In another aspect of the invention, an apparatus is disclosed to discover and monitor a collection of nodes in a downhole network. The apparatus includes a non-transitory machine-readable medium storing executable and operational data structures. These data structures may include a network topology table maintained to monitor multiple nodes in a downhole network. The network topology table is configured to contain multiple entries, each corresponding to a node and storing a unique identifier and hop count associated with the node. The network topology table is further configured such that no two entries have the same hop count.
In yet another aspect of the invention, a system in accordance with the invention may include a downhole network comprising multiple network nodes positioned along a drill string. A network topology table may be maintained to monitor the plurality of network nodes. The network topology table may store an operating status associated with one or more of the network nodes. The network topology table may be further configured to designate whether the operating status of the network nodes is expected or unexpected. In selected embodiments, the system may include an external input, such as a WITS data feed, operator input, sensor data, or pattern recognition data to determine whether the operating status is expected or unexpected.
In another aspect of the invention, method in accordance with the invention may include providing a downhole network comprising multiple network nodes positioned along a drill string. The method may further include monitoring an operating status associated with one or more of the network nodes and designating whether the operating status is expected or unexpected. In selected embodiments, the method may utilize an external input, such as a WITS data feed, operator input, sensor data, or pattern recognition data to determine whether the operating status is expected or unexpected.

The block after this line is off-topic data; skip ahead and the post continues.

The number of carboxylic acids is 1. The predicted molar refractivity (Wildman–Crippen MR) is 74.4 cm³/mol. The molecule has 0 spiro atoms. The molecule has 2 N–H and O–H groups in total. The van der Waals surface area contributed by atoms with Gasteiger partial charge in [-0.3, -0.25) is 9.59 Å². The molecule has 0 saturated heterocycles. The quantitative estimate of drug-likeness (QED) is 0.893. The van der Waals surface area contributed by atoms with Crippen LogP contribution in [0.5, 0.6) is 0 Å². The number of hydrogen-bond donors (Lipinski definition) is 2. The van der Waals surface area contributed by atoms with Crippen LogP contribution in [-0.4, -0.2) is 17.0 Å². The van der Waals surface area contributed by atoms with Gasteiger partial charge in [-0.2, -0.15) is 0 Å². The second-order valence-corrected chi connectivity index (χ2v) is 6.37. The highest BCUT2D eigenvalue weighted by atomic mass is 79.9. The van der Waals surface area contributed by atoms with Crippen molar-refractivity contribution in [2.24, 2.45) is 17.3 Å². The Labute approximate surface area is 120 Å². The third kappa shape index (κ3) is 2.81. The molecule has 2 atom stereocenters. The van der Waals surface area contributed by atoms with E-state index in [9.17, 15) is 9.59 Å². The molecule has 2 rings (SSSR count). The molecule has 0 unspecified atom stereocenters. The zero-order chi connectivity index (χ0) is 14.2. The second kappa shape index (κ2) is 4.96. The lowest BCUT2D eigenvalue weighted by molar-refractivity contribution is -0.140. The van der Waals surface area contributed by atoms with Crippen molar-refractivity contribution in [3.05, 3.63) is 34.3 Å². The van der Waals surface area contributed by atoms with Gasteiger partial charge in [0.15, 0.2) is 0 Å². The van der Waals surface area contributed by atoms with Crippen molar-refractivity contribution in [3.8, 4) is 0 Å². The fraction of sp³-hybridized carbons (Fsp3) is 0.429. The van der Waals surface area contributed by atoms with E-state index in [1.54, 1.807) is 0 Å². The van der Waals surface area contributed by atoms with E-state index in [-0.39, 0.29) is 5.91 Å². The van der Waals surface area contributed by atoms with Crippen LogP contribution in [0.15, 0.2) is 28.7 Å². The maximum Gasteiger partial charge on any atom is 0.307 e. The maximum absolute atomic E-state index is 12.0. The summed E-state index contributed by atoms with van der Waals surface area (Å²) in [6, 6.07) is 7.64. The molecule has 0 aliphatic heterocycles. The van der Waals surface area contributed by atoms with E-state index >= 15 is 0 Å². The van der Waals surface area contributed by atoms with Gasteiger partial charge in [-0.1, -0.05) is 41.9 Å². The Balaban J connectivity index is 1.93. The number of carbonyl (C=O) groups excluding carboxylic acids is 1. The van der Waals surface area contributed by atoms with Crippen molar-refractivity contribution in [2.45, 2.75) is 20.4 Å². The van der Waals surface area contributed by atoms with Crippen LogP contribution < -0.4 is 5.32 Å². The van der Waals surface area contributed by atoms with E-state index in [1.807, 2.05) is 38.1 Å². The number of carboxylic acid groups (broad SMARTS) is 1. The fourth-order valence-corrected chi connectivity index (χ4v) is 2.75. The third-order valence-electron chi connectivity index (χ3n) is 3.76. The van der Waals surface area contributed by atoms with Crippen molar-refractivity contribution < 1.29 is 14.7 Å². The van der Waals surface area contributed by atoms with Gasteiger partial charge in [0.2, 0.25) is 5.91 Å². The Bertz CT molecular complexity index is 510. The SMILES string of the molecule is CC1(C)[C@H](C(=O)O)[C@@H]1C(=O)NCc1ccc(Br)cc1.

In order that the advantages of the invention will be readily understood, a more particular description of the invention briefly described above will be rendered by reference to specific embodiments illustrated in the appended drawings. Understanding that these drawings depict only typical embodiments of the invention and are not therefore to be considered limiting of its scope, the invention will be described and explained with additional specificity and detail through use of the accompanying drawings, in which:
It will be readily understood that the components of the present invention, as generally described and illustrated in the Figures herein, could be arranged and designed in a wide variety of different configurations. Thus, the following more detailed description of the embodiments of apparatus and methods in accordance with the present invention, as represented in the Figures, is not intended to limit the scope of the invention, as claimed, but is merely representative of certain examples of presently contemplated embodiments in accordance with the invention. The presently described embodiments will be best understood by reference to the drawings, wherein like parts are designated by like numerals throughout.